by Max Gay | December 10 7:09 pm
We know sport is intrinsically linked to good health, but what can it do for your brain? Hatch’s Max Gay (pictured above) investigates.
If sport keeps you healthy, both through exercise and social engagement, can it keep your mind fit as well? Could it even help treat some of the symptoms of mental health disorders?
A number of international studies have found sport and exercise have positive effects on mental health. One such study by Debbie Lawlor and Stephen Hopker, published in the British Medical Journal, found that a patient’s BDI score (a score indicating the level of depression), dropped by almost a third after physical exercise.
A score of 24 indicates moderate to severe depression. One study subject with this score dropped to 16.7 after exercise, which indicates a mild to moderate depression.
The latest Scottish Health Survey took a wider look at the question of physical exercise and improved mental health and found that among 3200 participants, any form of physical activity was linked to a lower risk of psychological distress.
Mental health and sport have never been far apart, but often the connection is cast in a negative light. This was certainly the case in a series of stories around troubled Bulldogs five eighth Kieran Foran, and also England soccer legend, Paul Gascoigne.
Matilda Souter, a former NSW 400m runner, has battled a mental health condition her entire life. She believes physical exercise is vital to her maintaining a positive mood.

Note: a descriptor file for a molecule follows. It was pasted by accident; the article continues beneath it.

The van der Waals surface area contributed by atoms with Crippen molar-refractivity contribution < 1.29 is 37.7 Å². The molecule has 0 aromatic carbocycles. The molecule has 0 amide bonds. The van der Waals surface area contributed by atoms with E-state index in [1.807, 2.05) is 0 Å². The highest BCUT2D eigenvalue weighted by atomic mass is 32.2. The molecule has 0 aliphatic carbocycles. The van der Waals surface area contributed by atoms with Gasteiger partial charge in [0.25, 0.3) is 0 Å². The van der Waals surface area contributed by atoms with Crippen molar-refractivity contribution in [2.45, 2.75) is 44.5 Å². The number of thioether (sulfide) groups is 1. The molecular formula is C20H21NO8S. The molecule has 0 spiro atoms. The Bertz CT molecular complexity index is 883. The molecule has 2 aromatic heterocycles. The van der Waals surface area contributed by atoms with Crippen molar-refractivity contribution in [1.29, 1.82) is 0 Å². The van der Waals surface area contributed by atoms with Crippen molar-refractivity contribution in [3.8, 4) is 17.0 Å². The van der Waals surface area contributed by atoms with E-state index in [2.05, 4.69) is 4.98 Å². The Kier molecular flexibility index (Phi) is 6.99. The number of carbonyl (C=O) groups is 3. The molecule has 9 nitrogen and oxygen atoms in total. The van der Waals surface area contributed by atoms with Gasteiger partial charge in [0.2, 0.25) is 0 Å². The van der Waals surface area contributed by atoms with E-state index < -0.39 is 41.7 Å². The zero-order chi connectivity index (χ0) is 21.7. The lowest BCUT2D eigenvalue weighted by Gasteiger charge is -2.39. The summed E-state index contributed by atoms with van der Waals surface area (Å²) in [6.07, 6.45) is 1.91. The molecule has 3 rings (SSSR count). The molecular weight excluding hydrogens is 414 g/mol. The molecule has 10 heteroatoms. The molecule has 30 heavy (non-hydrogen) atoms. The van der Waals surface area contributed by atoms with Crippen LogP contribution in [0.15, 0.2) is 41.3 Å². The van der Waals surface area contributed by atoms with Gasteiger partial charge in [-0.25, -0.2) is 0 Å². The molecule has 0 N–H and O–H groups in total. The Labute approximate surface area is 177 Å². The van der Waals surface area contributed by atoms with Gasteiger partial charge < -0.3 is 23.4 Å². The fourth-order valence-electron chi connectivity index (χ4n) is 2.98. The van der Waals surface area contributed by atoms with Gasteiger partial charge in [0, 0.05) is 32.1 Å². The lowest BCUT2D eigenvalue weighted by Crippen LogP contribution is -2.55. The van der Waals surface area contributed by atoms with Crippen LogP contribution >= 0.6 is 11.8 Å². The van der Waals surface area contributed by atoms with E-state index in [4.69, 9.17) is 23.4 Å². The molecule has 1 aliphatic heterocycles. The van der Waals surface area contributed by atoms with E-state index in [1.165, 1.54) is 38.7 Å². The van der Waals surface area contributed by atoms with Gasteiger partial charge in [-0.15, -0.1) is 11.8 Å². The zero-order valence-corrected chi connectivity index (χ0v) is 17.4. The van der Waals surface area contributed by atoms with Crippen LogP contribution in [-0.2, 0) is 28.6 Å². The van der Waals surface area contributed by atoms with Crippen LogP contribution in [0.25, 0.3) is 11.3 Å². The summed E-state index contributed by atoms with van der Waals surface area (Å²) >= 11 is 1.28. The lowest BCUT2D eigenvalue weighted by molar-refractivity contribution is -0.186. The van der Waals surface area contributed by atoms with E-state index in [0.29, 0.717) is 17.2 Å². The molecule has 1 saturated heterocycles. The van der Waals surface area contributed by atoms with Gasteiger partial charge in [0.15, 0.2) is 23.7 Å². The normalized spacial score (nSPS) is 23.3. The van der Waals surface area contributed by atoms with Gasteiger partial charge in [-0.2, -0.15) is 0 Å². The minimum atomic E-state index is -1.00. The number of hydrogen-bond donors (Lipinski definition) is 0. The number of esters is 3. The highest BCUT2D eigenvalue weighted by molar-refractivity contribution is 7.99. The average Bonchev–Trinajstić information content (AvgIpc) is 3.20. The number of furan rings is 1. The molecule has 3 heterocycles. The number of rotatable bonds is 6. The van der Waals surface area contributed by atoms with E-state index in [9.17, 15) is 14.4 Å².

“One of the biggest issues with mental health or a comorbidity to any diagnosis, is anxiety,” she told Hatch.
“That’s a lot of racing thoughts and so being able to participate and really immerse yourself in [sport, means] you’re able to lose all of those thoughts.”
Psychotherapy has also been used as a means to power sports stars towards victory.
A number of coaches use the technique of mindfulness to gain a competitive advantage. Mindfulness is defined as the psychological process of bringing one’s attention to experiences occurring in the present moment, which can be developed through the practice of meditation and other training.
According to psychotherapist Dr Carol Nedov, sport can be used as a form of mindfulness in itself.
“We can actually live mindfully through exercise,” she said.
“The act of going out and having a game and you really participating in that sport; noticing the other players, noticing your breathing, noticing the temperature change while you’re actually in the event, enjoying the moment – is a mindful way of being.”
What must also be taken into account is the short term benefits of sport to anyone, whether they have been diagnosed or not. Sometimes, according to Dr Nedov, sport and physical exercise can be exactly what is required for someone whose mood has dipped.
“If you’re [feeling] low and you’re noticing that your mood is disturbed throughout the day, a short term benefit could be having some intense exercise,” she said.
Adam Jelfs, a soccer player and Northern Beaches local who suffers from his own mental health issues, has also described soccer’s role in his recovery as vital.
“The ability to have this sport, football, as [something] away from all the other societies and mindsets… you can just get out, run around and have fun with your mates. [It’s] definitely been one of my methods of getting away from it all.”
For Adam, it is not merely the exercise that helps him get through his mental health issues, but the sense of being part of a team.
“I prefer the social aspect of it all,” he said. “The competition isn’t everything when you’ve got a good team.”
Note: If you need help with any mental health issues, you can contact the organisations below. – Max GayBeyond Blue Lifeline
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